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eelke_folmer

implementing freelook

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Free look (also known as mouselook) is a term that describes the ability to move the mouse to rotate the player character's view in any direction. I'm a n00b in 3d graphics but I am interested in what impact freelook has on your existing game architecture or underlying game model. Is this different for FPS versus 3rd person shooters? E.g. God of War does not support freelook for example, (Bit annoying if you're used to it). If your camera view only follows your character I can imagine you only have to make scenes (models and textures) that are in visual range of where your character can go (so maybe no ceilings etc, if your character cannot go up). Freelook would dramatically change this wouldnt it? Anyone has any ideas on this or knows how it is implemented?

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Having the ability to free look in a game gives the player a sense of control and a more personal attachment to the character. Depending the on the game or situation, however, it may not be the most appropriate choice over a fixed camera position. FPS games, by nature of first person, require the ability for free look. Free look does make designing level geometry a little more hairy, since you have to account for odd viewing angles and positions the player may assume while playing/exploring/goofing around.

As for how it is implemented, are you trying to get an idea of the math involed in say, moving along a vector that the camera angle creates? (ie moving forward in relative to the camera view in any direction) Or are you looking for implementation differences of design and functionality of free look over fixed viewing positions?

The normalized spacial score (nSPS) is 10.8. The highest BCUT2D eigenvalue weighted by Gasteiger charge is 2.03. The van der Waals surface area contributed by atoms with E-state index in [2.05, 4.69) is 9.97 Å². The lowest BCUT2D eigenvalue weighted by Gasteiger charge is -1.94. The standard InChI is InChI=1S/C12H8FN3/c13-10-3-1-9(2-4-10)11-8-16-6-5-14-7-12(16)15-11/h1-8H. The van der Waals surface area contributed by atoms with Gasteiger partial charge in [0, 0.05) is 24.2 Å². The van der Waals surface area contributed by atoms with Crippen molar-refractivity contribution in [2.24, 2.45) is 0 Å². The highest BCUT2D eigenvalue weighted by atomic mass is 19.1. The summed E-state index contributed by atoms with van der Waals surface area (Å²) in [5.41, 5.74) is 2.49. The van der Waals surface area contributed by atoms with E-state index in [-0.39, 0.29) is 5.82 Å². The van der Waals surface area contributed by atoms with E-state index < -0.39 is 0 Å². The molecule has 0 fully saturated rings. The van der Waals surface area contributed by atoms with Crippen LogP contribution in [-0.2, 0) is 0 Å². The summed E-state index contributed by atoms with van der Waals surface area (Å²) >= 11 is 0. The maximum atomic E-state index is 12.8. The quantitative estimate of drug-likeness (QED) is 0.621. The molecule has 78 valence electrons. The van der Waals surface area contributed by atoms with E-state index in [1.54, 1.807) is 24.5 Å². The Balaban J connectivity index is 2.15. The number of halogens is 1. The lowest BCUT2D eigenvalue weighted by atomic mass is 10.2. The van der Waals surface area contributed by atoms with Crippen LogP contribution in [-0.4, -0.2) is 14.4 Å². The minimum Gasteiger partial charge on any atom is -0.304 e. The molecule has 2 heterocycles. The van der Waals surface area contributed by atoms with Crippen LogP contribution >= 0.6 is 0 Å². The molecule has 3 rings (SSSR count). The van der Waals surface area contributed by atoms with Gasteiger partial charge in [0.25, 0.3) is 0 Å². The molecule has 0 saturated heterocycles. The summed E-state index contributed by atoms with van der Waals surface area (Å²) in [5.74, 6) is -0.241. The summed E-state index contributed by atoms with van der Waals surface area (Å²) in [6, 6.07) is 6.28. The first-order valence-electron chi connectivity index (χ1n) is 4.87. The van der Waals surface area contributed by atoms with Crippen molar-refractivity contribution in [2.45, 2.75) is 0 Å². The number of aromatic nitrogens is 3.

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Thanks for your reply, I'm just interested in the "big picture", e.g. the level geometry issue that you discussed. I'm trying to get an idea whether its easy to implement freelook during late stage design. But this depends on your level design as I assumed, I can imagine that its a bit easier/cheaper to design levels this way if you are working with a fixed camera, I don't know how much you can save but I can imagine this decision can save maybe 20% of your art costs as you don't have to make sure your geometry is close (e.g. checking for odd angles to detect texture faults ect.

- it also poses contraints on your input devices: how do you implement freelook on a FPS on a mobile phone when you don't have a (freemoving) device such as a mouse or thumbstick?

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Quote:

how do you implement freelook on a FPS on a mobile phone when you don't have a (freemoving) device such as a mouse or thumbstick?


Perhaps use the num keys to control the different view axis'?

Also I would say basing your game on the limitations (or not) of your viewing perspective is essential from the start. It's not something that is always easy to switch later on.
ex: Imagine an isometric perspective game where you don't need to worry about a ceiling. Now think about what would happen if you changed perspective to first or third person. Get my drift?

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Quote:
Original post by Dirge
ex: Imagine an isometric perspective game where you don't need to worry about a ceiling. Now think about what would happen if you changed perspective to first or third person. Get my drift?


Okay but is it easy for a 3D engine to switch from isometric to what-this-other-view called? Its all a matter of rendering right?


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Quote:
Original post by eelke_folmer
Quote:
Original post by Dirge
ex: Imagine an isometric perspective game where you don't need to worry about a ceiling. Now think about what would happen if you changed perspective to first or third person. Get my drift?


Okay but is it easy for a 3D engine to switch from isometric to what-this-other-view called? Its all a matter of rendering right?


The point is, if you designed a game to be isometric, you probably didn't put ceilings in say dungeons, if they're only single-story. So take that and add the ability to get a first person view, and now when you look up you see the sky, where you would expect a ceiling.

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